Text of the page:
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Heart of the Arts: Meet Muralist and Painter Patricia Hernandez

Hernandez is using her platform to reach and recognize the Latinx community and other under-represented groups. 

Published: 10/07/21

Hernandez at her new studio at the Crum & Forster building.


Patricia Hernandez’ new studio at the Crum and Forster building provides the perfect amount of solitude for painting. 

Just outside her window, office workers, students and residents stream by on their way to Coda’s Collective food hall. But inside her cozy space, she’s alone with her paints, her easel and her thoughts. 

It’s quite the change of scenery from her previous studio at her apartment, a 400-square-foot space she shares with her two young sons. 

“I was feeling uninspired making things on my own at home, that was the main reason I applied [for a Midtown Alliance studio residency],” Hernandez said. “So many friends sent me the application, and I thought, ‘it’s meant to be.’” 

Hernandez is one of six artists to receive studio space for a year through the Heart of the Arts program, created through innovative partnerships between Midtown Alliance and commercial property owners. Her space at the historic Crum and Forster building, now part of Coda Tech Square, is provided by Portman Holdings

We sat down with Hernandez to discuss the inspiration behind her pieces and her plans for the coming year. Read more below. 

Consagrar, by Patricia Hernandez.
Consagrar, by Patricia Hernandez.

Raising Her Voice

Hernandez is currently working on a series of pieces inspired by her childhood. She was raised in El Salvador around the end of the Salvadoran Civil War, fought from 1979 to 1992 between the military-led junta government and the Farabundo Martí National Liberation Front. It was a very traumatic time in the country’s history, and Hernandez said her mother and father’s parenting style was “overprotected and exaggerated.”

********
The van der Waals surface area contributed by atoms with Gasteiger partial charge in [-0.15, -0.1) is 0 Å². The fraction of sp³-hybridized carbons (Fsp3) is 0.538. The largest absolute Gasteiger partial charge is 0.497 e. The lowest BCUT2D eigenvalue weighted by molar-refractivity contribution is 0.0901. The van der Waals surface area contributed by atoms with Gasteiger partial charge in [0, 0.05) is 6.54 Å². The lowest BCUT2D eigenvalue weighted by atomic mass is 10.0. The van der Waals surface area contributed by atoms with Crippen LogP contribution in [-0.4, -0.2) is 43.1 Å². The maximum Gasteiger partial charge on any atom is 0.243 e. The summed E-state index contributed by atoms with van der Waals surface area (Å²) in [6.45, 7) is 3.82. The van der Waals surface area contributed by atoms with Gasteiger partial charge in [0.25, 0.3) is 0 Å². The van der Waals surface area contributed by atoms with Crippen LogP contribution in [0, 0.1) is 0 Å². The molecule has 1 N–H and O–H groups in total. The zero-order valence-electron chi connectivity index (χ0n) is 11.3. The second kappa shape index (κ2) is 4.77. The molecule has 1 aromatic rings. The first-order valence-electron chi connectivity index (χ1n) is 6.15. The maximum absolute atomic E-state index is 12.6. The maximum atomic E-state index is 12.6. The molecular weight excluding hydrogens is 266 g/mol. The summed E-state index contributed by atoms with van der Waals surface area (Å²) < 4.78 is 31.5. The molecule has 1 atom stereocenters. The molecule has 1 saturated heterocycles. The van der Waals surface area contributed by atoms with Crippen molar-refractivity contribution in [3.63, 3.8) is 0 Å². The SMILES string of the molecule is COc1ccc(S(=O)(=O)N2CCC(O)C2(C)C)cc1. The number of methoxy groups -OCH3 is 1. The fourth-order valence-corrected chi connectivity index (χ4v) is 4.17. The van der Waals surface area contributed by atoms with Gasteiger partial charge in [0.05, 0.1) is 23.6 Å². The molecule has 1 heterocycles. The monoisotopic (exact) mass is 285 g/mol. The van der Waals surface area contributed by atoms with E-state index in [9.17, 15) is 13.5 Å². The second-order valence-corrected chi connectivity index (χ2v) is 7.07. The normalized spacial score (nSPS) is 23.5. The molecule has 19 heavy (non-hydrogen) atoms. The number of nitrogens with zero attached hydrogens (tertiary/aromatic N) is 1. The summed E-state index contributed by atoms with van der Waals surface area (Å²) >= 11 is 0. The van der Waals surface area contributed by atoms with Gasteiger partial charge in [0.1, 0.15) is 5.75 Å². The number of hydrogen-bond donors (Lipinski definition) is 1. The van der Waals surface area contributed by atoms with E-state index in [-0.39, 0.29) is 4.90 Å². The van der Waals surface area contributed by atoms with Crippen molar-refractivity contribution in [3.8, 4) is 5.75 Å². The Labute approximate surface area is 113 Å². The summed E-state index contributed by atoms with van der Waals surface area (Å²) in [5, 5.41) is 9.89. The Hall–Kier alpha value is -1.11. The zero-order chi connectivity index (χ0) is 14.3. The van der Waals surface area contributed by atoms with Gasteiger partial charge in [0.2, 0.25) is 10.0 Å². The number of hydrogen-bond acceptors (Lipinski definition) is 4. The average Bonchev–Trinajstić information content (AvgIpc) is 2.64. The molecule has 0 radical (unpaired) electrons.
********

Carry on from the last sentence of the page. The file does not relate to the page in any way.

“Now I am grateful, but at the same time it built me up to share stories among others not only in my other country, but in other people’s lives,” she said. “These stories speak not only to Latinos, but also undocumented immigrants, single mothers. I carry all facts that people are fighting for — female rights, racism, immigration status, the stigmatization of women and single mothers, low-income families. All of these are a component for me raising my voice.” 

Hernandez’ brand for her work is PATL.SV — “PAT” for her first name, “ATL” for her current home in Atlanta and “.SV” because all websites hosted in El Salvador once had the domain name of “.sv.” 

“I built my brand not knowing the [English] language, and not having anything, and as a single mother,” she said. “I carry that with me.”

The Mayan diaspora also heavily influences Hernandez’ work. She discovered her Indigenous ancestry in recent years from an ancestry test, after enduring intrusive questions her entire life about her ethnic and racial background. 

Atlanta Y Mis Dioses, by Patricia Hernandez.
Atlanta Y Mis Dioses, by Patricia Hernandez.